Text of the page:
Ranking the top 25 Chicago Cubs players of all-time is a tall task, considering the franchise dates back more than 140 years. The Cubs have not been one of the most successful franchises in baseball history, but there have been some great players that have worn the Cubbie blue.
Some of these Cubs legends played well before television was invented, but the numbers still speak for themselves. Others helped the Cubs break the longest curse in professional sports history, earning them a permanent space in Cubs lore.
Each day I will break down five of the best to ever put on the Cubs uniform, and give my biased opinion on why they are ranked in that spot. This wasn’t easy, and leaving off some of my favorite current players was not an easy decision to make, but it simply had to be done.
And without further ado, here are the greatest players in Chicago Cubs history (Numbers 25-21):
25: Mark Grace
First baseman Mark Grace played for the Cubs from 1988-2000 and was, unfortunately, a part of some bad teams. Grace was arguably the best player on a number of those Cubs teams but was overshadowed by another star when the team started to improve.
Grace was known for his slick-fielding, and for his ability to spray the ball all over the field. Grace batted in the middle of the lineup for the Cubs and was a huge part of the Cubs Wild Card winning team in 1998.
Mark Grace is in the top-10 for a number of statistical categories including on-base percentage, doubles, walks, and runs batted in. If you were a Cubs fan in the 1990s, there is a good chance that Grace was your favorite player.
The big first baseman would go on to win a World Series with the Arizona Diamondbacks in 2001.
24: Kyle Hendricks
“The Professor” is the nickname given to Kyle Hendricks for his ability to carve up opposing offenses. The current starting pitcher for the Chicago Cubs has already become a legend, and there is still time for him to climb up the rankings.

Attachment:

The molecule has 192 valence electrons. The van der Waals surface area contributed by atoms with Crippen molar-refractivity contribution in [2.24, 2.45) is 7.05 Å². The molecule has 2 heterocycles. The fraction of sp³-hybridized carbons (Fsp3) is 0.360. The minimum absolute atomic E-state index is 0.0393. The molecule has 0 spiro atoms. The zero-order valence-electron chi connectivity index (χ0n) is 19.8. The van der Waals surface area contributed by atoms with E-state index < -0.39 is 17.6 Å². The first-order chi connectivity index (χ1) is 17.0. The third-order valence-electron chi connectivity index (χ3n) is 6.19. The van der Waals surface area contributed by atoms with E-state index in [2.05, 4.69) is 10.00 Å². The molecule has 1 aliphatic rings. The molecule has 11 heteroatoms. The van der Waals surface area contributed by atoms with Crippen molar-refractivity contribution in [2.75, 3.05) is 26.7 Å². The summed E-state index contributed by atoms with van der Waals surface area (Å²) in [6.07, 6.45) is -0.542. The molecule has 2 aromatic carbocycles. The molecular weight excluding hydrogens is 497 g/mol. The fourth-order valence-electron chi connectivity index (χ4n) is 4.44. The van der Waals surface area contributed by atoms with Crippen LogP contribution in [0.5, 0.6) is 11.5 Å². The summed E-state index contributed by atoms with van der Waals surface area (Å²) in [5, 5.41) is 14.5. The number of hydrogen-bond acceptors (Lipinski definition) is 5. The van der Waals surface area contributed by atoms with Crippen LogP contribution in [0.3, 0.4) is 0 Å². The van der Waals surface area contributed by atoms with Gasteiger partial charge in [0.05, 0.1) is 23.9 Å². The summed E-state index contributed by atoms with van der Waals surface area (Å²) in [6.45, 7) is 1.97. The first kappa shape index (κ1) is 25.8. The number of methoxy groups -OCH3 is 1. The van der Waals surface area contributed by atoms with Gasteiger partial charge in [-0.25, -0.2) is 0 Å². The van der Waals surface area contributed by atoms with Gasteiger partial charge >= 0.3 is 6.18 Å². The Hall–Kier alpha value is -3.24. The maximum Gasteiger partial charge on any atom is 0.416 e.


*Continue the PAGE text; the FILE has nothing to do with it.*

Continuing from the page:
Hendricks has been a member of the Cubs since 2014 and has already pitched in some of the biggest games in franchise history. The Professor was the winning pitcher in Game 7 of the NLCS in 2016, and also started Game 7 of the World Series that season.
In 2016, Hendricks led the National League with a 2.13 earned run average, and was third in the Cy Young voting that season. Hendricks is still outside of the top-10 in most categories in Cubs history, but there is no doubt that he is one of the best pitchers the team has ever had.
23: Andre Dawson
Andrew Dawson, “The Hawk,” is one of the best players to ever put on a Cubs uniform, but unfortunately spent just six years in Chicago. Dawson is famous for giving the Cubs a blank check and letting them pay him whatever the team wanted.
In 1987, “The Hawk,” won the MVP Award of the National League, despite playing for the last-place Chicago Cubs. Dawson was named to five straight All-Star teams as a member of the Cubs and was eventually enshrined in Cooperstown.
Dawson was a powerful hitter at the plate but was most known for his defense and exceptional throwing arm. Right field bleacher bums adored Dawson, and he is still a huge fan favorite.
22: Lee Smith
Hall of Famer Lee Smith spent the first eight years of his 18-year career with the Chicago Cubs, and is the best closer in franchise history. Smith recorded 180 saves during his career with the Cubs and averaged more than 8.5 strikeouts per nine innings.
Smith made just one postseason appearance with the Cubs in 1984, and unfortunately, things did not go well for the closer. That small blemish does not take away from the great career Smith had that started on the North Side.
The hard-throwing right-hander finished his career with a 3.03 earned run average to go along with 478 career saves.
21: Rick Sutcliffe
Sutcliffe cemented his place in Cubs lore in 1984 when he promptly when 16-1 after being traded from the Cleveland Indians. Sutcliffe would go on to win the National League Cy Young Award that season after helping to lead the Cubs to a division title.
The current ESPN broadcaster went 82-65 over eight seasons with the Cubs, and went 1-1 with a 3.72 ERA in the postseason. Sutcliffe continues to work with the team in Spring Training, and the older generation of Cubs fans will tell you about how dominant he was during that magical run in 1984.